Published August 31, 2020

10 Takeaways From the Proposed 2021 Medicare Physician Fee Schedule and Possible Implications for Physician Productivity-Based Compensation Models

On August 4, the Centers for Medicare & Medicaid Services (CMS) announced the calendar year 2021 Medicare Physician Fee Schedule (MPFS) Proposed Rule. While it encompasses numerous proposed changes, if you employ physicians and compensate them on a productivity model, you’ll especially want to take note of several. PYA has identified the “Top 10” takeaways, which include five potential implications for physician compensation.

    1. The American Medical Association (AMA) has released, and CMS has adopted, guideline changes to the Office and Other Outpatient Services Evaluation and Management (E/M) codes (99202 through 99215), which will be effective January 1, 2021.
    2. Work relative value units (wRVUs) for those same E/M services and certain other relevant services are increasing January 1, 2021. For example, the wRVU values for E/M codes 99202 through 99205 (new office visits) will increase by a range of 7% to 13%. And, perhaps more notably, the wRVU values for E/M codes 99212 through 99215 (established office visits) will increase by a range of 28% to 46%. These values were finalized in the 2020 MPFS, and, therefore, are expected to receive no changes in the 2021 final rule.
    3. When E/M codes 99205 and 99215 are billed based on time, CMS is proposing to allow an add-on code (99XXX) for every 15 minutes of supplemental work effort.
    4. An add-on code (GPC1X) will also be available to provide an incremental amount of wRVU credit (0.33 wRVUs) for management of complex or severe chronic conditions. This code is still being defined, so in analyzing potential revenue changes, the code should be applied carefully. Its application could also change upon finalization of the rule.
    5. These MPFS changes cumulatively result in overall positive relative value units for which CMS, by law, must create an offsetting adjustment. As proposed, the Medicare conversion factor will decrease by 10.6% to assist with budget neutrality associated with the wRVU and other fee schedule changes. This conversion factor decrease will impact all codes and all specialties. Unless commercial payer contracts are tied to the current fee schedule, there are no known changes to the fees or rates for those payers at this time. State Medicaid payer reimbursement models linked to the MPFS will be affected.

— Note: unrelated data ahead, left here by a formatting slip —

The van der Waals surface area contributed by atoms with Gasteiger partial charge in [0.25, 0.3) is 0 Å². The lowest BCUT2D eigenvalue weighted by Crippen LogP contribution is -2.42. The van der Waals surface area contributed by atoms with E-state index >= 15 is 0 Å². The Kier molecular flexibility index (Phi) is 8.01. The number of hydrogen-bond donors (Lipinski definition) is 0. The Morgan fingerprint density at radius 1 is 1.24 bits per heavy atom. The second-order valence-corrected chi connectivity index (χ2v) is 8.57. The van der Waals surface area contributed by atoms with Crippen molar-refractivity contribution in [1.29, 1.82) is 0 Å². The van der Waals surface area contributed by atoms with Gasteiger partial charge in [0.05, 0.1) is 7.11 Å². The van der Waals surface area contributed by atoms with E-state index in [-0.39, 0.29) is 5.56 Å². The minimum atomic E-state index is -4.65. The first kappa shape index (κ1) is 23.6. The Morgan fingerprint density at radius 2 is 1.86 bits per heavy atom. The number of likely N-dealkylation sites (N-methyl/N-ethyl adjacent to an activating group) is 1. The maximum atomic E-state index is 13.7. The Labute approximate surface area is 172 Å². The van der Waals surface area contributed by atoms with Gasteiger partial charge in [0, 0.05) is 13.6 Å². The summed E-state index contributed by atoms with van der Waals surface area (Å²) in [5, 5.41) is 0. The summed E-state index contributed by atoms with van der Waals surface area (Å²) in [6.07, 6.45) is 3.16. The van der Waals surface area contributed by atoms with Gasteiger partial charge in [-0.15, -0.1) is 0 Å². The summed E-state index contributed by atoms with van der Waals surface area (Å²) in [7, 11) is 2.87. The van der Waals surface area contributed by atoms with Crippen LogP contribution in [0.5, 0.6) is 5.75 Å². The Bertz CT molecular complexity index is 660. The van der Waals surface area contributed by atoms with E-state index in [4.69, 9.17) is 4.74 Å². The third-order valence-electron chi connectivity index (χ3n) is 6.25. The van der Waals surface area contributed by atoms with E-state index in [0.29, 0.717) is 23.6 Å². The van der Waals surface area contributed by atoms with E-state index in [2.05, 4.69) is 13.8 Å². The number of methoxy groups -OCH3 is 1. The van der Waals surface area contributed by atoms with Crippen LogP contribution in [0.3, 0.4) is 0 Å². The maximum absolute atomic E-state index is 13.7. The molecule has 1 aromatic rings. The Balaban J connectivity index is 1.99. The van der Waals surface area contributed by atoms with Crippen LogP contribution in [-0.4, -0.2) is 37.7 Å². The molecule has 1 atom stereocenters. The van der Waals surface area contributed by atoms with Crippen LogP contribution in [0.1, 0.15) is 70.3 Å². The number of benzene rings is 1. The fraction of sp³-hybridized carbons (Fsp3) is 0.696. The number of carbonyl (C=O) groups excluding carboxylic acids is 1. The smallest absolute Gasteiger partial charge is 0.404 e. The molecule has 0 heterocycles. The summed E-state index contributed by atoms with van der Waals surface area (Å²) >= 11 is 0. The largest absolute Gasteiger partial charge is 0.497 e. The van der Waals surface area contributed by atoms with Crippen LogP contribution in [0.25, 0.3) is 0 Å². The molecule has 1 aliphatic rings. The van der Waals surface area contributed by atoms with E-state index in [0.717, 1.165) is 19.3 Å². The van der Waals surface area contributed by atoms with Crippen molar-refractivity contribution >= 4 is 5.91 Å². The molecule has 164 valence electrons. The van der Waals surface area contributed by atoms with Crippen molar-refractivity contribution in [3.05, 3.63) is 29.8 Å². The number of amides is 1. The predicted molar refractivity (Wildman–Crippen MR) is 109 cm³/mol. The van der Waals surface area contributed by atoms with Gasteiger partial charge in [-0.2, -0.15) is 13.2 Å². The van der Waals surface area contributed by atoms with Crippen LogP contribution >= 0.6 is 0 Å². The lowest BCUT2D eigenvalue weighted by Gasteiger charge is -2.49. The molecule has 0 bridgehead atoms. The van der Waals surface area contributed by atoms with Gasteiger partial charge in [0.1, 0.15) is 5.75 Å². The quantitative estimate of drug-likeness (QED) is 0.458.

6. The AMA’s goal in producing the new guidelines was to maintain historical physician coding utilization. However, there may be a percentage of cases coded as 99214 in 2020, that are now coded as 99213 in 2021, as a result of following the new guidelines. If this occurs, physicians on a compensation per wRVU productivity model could earn less, and physician employers may receive less reimbursement to cover overhead costs.
    7. If the AMA’s goal is met, and no code utilization changes are realized, physicians on a compensation per wRVU productivity model may earn more compensation, and employers may have less income/ greater losses. This may result when the employer pays more in incremental compensation to the physician than it receives in incremental reimbursement.
    8. Because of the proposed changes in E/M code wRVUs, and without any physician compensation adjustments, physicians who primarily bill E/M codes, and who are on a wRVU productivity model with a wRVU threshold, may meet that threshold faster, thus earning additional compensation for which they were ineligible in 2020.
    9. If 2021 wRVUs increase more than 2021 physician compensation, physicians may experience a decrease in compensation per wRVU compared to prior periods and current physician compensation benchmark data. The full impact of these changes may not be seen in benchmark data for potentially two years (from January 2020). A physician compensation benchmark survey available in 2022 is generally based on 2021 data.
    10. Utilizing 2020 physician compensation benchmark survey data (based on 2019 responses) without adjustment or consideration of the proposed MPFS impact in 2021 may lead to compensation that is above fair market value and commercially unreasonable. An assessment of fair market value and commercially reasonable compensation will depend on several different factors, including but not limited to, payer mix, local market dynamics, the percentage of E/M services to all services rendered by a physician, and many others.

Now is the time to think about what these potential changes to the MPFS may mean for the compensation of employed physicians. In doing so, your organization can strategically plan for the impact, and not be surprised by contractual or other changes that may need to occur on or before January 1, 2021. PYA will continue to monitor this subject and provide additional thought leadership.

PYA has extensive experience in physician compensation planning and strategy, fair market value compensation/commercial reasonableness, and preparing for the impact of E/M transition on coding and documentation. For more information regarding these matters, contact a PYA executive below at (800) 270-9629.

Disclaimer: To the best of our knowledge, this information is correct at the time of publication. Given that the 2021 MPFS is not finalized, please be aware that some or all of this information may change or not apply when it is finalized. CMS will accept comments on the proposed rule until October 5, 2020. The final rule will likely be issued in late November or early December 2020.

About the Authors

Interested in Learning More?

Sign Up for Our Insights, Including COVID-19 Bulletins!



Select Your Subscriptions